GROTON — With an end of month deadline already fast approaching, members of the Tennessee Gas Pipeline Working Group worked quickly to identify stakeholders and familiarize themselves with a permitting schedule that would need to be followed if a private corporation builds a gas pipeline through town.
“It’s clear we have a problem,” said Dennis Eklof. “The question is how to solve it.”
Eklof told fellow group members that it was unlikely that the pipeline project could be stopped but definitely within the realm of possibility was keeping it along established right of ways rather than cutting cross country, perhaps even through sensitive conservation land.
“That may be our best strategy,” Eklof concluded.
At its second meeting held Aug. 4, the group began its work by identifying stakeholders, or any persons or groups with an interest in the pipeline project, including local energy distribution entities such as Groton’s own Electric Light Department; energy industry actors concerned with buying, selling and distribution of gas; elected officials; local property owners whose land the pipeline is designed to cross; the Conservation Commission; the industrial sector that needs power fueled by gas; and homeowners who stands to benefit from the availability of gas.
Noting the range of interests connected with the pipeline project, Chairman John Giger suggested that the group recommend that the town concentrate on those actors who could be influenced by its arguments.
But even as the group begins its work, Kinder-Morgan has not been idle, lining up customers for the gas it proposes to deliver to the region along its pipeline. “The only way to make sure there are no blackouts is to get more gas,” acknowledged Eklof, warning group members that Massachusetts had used far more of its capacity in the last year than was immediately available, sending gas prices upward.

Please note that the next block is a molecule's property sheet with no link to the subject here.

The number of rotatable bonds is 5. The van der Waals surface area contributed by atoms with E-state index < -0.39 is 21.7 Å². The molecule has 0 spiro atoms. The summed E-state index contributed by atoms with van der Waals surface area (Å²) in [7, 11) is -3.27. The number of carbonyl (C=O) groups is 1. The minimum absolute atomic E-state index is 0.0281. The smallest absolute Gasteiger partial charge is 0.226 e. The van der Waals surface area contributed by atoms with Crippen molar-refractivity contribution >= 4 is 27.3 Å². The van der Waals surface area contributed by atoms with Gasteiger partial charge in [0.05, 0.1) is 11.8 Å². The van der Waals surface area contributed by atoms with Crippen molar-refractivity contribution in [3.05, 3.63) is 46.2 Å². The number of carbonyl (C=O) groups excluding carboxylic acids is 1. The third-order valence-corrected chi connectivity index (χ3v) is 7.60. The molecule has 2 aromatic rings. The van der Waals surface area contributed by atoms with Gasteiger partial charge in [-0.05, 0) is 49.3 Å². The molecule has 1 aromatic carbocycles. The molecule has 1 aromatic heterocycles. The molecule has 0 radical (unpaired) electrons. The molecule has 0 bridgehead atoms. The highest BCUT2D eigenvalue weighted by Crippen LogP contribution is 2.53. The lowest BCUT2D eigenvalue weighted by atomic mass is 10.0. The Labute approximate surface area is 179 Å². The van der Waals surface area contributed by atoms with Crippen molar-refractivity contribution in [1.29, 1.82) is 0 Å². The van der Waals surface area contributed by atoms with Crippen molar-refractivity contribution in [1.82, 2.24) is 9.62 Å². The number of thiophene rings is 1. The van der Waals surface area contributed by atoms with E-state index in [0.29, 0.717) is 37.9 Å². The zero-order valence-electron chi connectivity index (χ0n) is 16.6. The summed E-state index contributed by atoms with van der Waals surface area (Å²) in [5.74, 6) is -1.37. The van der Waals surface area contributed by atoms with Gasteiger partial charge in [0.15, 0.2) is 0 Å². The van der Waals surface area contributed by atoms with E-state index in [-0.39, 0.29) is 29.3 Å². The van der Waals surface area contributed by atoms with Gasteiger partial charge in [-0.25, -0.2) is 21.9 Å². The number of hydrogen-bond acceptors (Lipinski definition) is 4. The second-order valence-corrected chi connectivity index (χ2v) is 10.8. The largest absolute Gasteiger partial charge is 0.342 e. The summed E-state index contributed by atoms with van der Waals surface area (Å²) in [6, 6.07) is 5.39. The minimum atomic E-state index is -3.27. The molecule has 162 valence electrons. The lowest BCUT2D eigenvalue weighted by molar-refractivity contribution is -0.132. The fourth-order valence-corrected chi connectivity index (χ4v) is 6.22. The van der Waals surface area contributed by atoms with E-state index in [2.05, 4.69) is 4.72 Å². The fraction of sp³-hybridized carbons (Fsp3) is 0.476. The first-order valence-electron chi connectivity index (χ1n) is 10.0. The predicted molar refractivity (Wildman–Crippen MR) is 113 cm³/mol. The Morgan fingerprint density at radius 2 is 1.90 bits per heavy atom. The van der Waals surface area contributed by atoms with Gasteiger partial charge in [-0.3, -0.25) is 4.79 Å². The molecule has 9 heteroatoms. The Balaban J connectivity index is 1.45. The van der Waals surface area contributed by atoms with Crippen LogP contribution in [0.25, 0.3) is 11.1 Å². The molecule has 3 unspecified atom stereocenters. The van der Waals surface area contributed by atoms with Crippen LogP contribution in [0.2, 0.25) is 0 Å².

Eklof said that it was the responsibility of state and national energy planners to look at the big picture to make sure residents do not go without power or heat, especially in the winter.
Also reported was news that Kinder-Morgan planned to pre-file for permitting with the Federal Energy Regulatory Commission (FERC) as early as September, predicting a start date for construction of the pipeline in November of 2018.
Before that, however, the company plans to hold a number of public hearings on the project, with FERC conducting its own “scoping” sessions at which officials will identify issues related to the project’s environmental impact and alternative solutions to the energy distribution question.
In the meantime, town officials moved to deny use of town roadways by Kinder-Morgan surveying teams, which, in a letter addressed to Board of Selectmen Chairman Joshua Degen, insisted that Groton had no legal right to prevent its use of the public ways.
Town Manager Mark Haddad said that the board intended on picking up the subject at its meeting of Aug. 11.
With scheduling and stakeholders identified, the group planned to identify ways in which it could contribute to the FERC’s draft environmental and economic analysis of the pipeline project, something that was said to be critical in catching officials’ attention during the permitting process.